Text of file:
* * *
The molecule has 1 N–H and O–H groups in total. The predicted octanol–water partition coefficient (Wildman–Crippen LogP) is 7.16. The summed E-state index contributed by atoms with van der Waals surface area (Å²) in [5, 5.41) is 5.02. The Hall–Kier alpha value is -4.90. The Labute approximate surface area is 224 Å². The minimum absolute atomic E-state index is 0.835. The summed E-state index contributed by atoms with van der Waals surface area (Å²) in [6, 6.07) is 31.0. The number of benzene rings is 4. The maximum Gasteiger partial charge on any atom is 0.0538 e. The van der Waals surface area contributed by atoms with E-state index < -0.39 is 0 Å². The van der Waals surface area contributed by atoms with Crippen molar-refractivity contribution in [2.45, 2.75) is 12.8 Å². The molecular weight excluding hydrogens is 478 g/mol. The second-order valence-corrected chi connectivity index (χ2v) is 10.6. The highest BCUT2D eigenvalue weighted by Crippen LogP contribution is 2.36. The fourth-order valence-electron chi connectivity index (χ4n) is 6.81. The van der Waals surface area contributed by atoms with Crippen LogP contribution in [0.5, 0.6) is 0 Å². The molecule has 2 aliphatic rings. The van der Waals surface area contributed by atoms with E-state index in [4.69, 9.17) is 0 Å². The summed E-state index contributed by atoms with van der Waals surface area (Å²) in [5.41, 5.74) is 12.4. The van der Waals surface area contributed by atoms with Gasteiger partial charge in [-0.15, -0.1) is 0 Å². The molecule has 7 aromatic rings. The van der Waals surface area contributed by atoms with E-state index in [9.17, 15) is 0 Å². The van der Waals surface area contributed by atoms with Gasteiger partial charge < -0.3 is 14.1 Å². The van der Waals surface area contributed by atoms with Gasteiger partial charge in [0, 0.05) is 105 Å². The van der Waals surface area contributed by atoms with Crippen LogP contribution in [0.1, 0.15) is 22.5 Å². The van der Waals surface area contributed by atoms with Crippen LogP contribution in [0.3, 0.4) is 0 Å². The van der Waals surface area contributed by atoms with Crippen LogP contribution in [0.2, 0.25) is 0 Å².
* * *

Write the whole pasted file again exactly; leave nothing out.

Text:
The molecule has 1 N–H and O–H groups in total. The predicted octanol–water partition coefficient (Wildman–Crippen LogP) is 7.16. The summed E-state index contributed by atoms with van der Waals surface area (Å²) in [5, 5.41) is 5.02. The Hall–Kier alpha value is -4.90. The Labute approximate surface area is 224 Å². The minimum absolute atomic E-state index is 0.835. The summed E-state index contributed by atoms with van der Waals surface area (Å²) in [6, 6.07) is 31.0. The number of benzene rings is 4. The maximum Gasteiger partial charge on any atom is 0.0538 e. The van der Waals surface area contributed by atoms with E-state index < -0.39 is 0 Å². The van der Waals surface area contributed by atoms with Crippen molar-refractivity contribution in [2.45, 2.75) is 12.8 Å². The molecular weight excluding hydrogens is 478 g/mol. The second-order valence-corrected chi connectivity index (χ2v) is 10.6. The highest BCUT2D eigenvalue weighted by Crippen LogP contribution is 2.36. The fourth-order valence-electron chi connectivity index (χ4n) is 6.81. The van der Waals surface area contributed by atoms with Crippen LogP contribution in [0.5, 0.6) is 0 Å². The molecule has 2 aliphatic rings. The van der Waals surface area contributed by atoms with E-state index in [4.69, 9.17) is 0 Å². The summed E-state index contributed by atoms with van der Waals surface area (Å²) in [5.41, 5.74) is 12.4. The van der Waals surface area contributed by atoms with Gasteiger partial charge in [-0.15, -0.1) is 0 Å². The molecule has 7 aromatic rings. The van der Waals surface area contributed by atoms with E-state index in [9.17, 15) is 0 Å². The van der Waals surface area contributed by atoms with Gasteiger partial charge < -0.3 is 14.1 Å². The van der Waals surface area contributed by atoms with Gasteiger partial charge in [0, 0.05) is 105 Å². The van der Waals surface area contributed by atoms with Crippen LogP contribution in [0.1, 0.15) is 22.5 Å². The van der Waals surface area contributed by atoms with Crippen LogP contribution in [0.3, 0.4) is 0 Å². The van der Waals surface area contributed by atoms with Crippen LogP contribution in [0.2, 0.25) is 0 Å².